Sunday, August 8, 2010


One evening not too long ago I was home writing while my family was out fishing. A crazy-huge storm burst in. It rained so hard that I was soaked the second I walked outside. I stood in water up to my ankles in the yard. It hailed too. Bolts of lightening cracked through the sky like a giant whip.

Here I was at the top of my mountain worrying about my family, who was at the bottom of the mountain at the river. (Flash flood anyone?) It takes around 45 minutes to drive to the river even though it is only a few miles away as the crow flies. So, I'm trying not to worry. The kids are with their Dad, they're fine, I tell myself over and over. They got out of there when it started to rain.

They didn't, but they're perfectly fine. Why? Because it barely sprinkled--a couple of miles away. Microclimates. Harsh weather right here on top of the mountain. Warm and pleasant at the bottom.

Of course, as pretty much everything in life, it makes me think of publishing. (No, I'm not obsessed or anything.) There are tons of publishing houses. They all publish books. From off in the distance they look a lot alike. Seems the weather should be about the same, they're all close enough. Right? No way!

Even if two publishers publish the same kind of book, say picture books, they may be looking for completely different types of stories. Don't send your edgy story with human characters to a publisher who only does stories about animals. Find a publisher who likes edgy picture books. Don't send your 250 word story to a publisher who wants picture books that come in around 1000 words. (Yes, there are still some of those out there.) No matter what type of book you are writing, you need to do research on who to send your manuscript to. It may be raining literary young adult novels at the top of one mountain while it sprinkles educational non-fiction for grades 4-12 at another.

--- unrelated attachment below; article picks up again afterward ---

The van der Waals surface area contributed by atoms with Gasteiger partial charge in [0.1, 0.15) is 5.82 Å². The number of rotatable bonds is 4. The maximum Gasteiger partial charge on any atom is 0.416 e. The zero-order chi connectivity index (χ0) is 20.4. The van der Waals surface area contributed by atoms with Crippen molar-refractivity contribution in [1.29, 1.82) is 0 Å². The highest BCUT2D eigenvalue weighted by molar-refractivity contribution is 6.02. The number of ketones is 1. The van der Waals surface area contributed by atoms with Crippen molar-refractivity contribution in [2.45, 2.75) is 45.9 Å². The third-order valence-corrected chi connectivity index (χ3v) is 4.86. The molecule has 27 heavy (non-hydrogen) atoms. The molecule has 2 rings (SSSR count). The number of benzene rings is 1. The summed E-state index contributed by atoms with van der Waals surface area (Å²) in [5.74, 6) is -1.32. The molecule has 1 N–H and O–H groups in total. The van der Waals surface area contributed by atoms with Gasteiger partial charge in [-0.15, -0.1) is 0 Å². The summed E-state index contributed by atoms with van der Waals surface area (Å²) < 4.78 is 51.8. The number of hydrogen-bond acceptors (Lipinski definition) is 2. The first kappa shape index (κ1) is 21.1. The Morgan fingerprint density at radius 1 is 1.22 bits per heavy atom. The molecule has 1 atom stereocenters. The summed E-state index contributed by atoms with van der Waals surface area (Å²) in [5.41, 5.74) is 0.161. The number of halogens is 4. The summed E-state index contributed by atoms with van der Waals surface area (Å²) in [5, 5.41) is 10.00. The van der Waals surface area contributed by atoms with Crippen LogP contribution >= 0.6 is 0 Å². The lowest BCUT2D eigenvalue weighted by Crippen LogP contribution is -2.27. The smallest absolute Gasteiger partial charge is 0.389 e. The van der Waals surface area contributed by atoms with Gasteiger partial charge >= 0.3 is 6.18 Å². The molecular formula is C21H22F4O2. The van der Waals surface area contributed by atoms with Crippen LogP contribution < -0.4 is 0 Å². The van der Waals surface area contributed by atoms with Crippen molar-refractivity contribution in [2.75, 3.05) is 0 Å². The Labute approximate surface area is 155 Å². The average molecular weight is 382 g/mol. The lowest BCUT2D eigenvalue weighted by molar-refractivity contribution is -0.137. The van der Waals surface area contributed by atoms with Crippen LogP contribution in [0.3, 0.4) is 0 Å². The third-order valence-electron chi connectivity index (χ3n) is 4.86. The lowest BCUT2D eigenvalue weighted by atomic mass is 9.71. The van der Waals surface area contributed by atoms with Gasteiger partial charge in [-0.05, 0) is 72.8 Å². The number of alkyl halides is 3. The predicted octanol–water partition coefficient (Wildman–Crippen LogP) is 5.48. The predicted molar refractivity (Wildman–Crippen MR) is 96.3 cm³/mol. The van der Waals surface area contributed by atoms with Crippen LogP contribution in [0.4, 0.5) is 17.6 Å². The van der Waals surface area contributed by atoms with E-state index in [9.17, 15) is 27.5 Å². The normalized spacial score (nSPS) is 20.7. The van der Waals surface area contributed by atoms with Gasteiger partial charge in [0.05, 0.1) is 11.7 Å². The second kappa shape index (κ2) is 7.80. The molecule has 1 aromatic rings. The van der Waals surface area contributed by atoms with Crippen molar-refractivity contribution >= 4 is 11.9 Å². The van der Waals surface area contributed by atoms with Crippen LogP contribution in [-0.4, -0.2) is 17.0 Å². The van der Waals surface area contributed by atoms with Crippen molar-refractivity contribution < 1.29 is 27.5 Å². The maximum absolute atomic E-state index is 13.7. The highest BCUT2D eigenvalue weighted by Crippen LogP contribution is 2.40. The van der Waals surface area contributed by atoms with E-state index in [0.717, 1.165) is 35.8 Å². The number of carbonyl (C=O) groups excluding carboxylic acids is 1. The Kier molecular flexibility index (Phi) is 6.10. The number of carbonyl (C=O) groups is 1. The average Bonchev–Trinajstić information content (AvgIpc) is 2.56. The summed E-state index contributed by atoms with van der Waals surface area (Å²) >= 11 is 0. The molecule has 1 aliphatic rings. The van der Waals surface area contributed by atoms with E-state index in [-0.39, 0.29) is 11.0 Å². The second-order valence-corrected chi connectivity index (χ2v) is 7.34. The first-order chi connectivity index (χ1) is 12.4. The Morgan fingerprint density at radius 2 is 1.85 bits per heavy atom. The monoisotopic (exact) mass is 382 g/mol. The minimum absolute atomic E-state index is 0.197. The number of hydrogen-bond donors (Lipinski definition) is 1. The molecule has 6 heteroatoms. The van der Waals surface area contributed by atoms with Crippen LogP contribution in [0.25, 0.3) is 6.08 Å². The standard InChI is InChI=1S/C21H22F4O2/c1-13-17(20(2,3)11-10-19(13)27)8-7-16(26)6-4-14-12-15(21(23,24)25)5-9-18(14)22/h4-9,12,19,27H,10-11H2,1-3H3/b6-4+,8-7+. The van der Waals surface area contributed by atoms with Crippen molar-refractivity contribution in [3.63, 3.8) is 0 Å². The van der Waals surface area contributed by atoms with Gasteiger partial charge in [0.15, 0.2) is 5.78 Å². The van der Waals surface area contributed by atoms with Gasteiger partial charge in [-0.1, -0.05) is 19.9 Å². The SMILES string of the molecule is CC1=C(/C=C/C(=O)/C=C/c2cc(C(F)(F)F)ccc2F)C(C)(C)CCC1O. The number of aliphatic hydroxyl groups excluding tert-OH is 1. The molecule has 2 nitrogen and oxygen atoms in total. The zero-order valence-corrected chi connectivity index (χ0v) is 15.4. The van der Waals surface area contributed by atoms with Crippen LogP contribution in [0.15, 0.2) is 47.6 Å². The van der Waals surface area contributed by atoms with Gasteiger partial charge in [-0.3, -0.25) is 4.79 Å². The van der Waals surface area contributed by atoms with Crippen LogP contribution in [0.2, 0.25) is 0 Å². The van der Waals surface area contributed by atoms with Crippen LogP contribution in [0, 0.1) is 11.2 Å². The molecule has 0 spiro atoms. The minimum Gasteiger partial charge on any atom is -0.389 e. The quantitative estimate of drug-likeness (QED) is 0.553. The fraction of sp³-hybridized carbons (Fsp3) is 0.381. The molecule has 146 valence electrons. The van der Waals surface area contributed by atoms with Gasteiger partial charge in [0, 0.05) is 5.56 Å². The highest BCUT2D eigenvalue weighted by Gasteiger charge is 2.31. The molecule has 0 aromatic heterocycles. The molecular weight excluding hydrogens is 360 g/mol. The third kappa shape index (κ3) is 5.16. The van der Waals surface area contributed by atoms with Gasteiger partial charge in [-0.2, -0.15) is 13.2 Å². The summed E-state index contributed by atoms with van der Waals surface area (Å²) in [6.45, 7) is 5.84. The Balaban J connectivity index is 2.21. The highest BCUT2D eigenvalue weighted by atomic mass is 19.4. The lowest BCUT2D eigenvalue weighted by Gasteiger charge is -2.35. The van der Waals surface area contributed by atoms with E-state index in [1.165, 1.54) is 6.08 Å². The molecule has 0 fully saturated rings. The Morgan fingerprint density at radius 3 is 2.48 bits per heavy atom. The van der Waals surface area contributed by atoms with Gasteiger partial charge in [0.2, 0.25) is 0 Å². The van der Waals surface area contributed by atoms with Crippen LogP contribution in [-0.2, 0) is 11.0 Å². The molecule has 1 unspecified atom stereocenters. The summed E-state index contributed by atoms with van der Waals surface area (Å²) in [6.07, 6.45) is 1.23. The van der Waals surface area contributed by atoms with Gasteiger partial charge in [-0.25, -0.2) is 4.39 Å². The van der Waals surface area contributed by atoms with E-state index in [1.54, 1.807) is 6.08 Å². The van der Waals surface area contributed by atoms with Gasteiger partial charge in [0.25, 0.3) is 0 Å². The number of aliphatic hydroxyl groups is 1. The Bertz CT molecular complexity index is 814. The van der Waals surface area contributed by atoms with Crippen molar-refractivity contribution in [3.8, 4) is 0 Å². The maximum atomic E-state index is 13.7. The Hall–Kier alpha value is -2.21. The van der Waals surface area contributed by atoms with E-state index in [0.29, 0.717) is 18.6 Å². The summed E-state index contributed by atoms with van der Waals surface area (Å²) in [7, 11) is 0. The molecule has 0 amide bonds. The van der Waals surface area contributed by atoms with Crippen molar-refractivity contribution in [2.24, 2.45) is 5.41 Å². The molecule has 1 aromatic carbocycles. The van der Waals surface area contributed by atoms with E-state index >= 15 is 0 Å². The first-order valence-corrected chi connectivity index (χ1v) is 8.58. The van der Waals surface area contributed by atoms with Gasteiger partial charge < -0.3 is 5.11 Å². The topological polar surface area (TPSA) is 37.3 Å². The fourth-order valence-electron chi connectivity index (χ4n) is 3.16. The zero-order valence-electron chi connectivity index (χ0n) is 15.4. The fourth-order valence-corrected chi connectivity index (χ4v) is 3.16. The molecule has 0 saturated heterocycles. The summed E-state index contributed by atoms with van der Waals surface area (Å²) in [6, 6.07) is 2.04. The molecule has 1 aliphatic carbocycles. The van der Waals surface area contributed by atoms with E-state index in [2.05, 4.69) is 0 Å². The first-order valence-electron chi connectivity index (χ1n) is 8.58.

How do you do this? You're on the internet right now, aren't you? Find the websites of the publishers who interest you. Look at the books on their list. Read about the company. Find their submission guidelines and go over them. Find books similar to yours. Look up those publishers. Research, research, research. Then send out your well-targeted manuscript and hope for that storm of good news to roll in!


  1. So true, research is key. I hope the perfect storm blows one of your manuscripts to the perfect place at the perfect time.

  2. This is excellent advice, Heather. Especially when there's a long wait after submitting a manuscript--sending it to someone who can't possibly publish it just adds to the waiting. And writers do enough of that without bringing it on themselves ...

    And I'm glad your fisherfolk were all OK. :-)

  3. I hope that storm catches your manuscript too, Paul.

    That's so true Rebecca. No use spending our energy waiting on a manuscript submission that wasn't well targeted!
    And thanks.:-)

  4. Very, very sound advice. I was shocked, when I first did a search for a bunch of picture books by the same publisher, at how obvious it was once I got a group together that this particular publisher did only stories about animals, or only worked with author-illustrators, or what-have-you. It is very worth doing this type of research!

  5. It really does help to take a look at a large group of a publisher's books, Ishta. We just got a search by publisher feature on my library's search engine which is really helpful because then I can order in all the books by a specific publisher and really see what they're like. It does take a long time to do this sort of research, but is definitely worth it!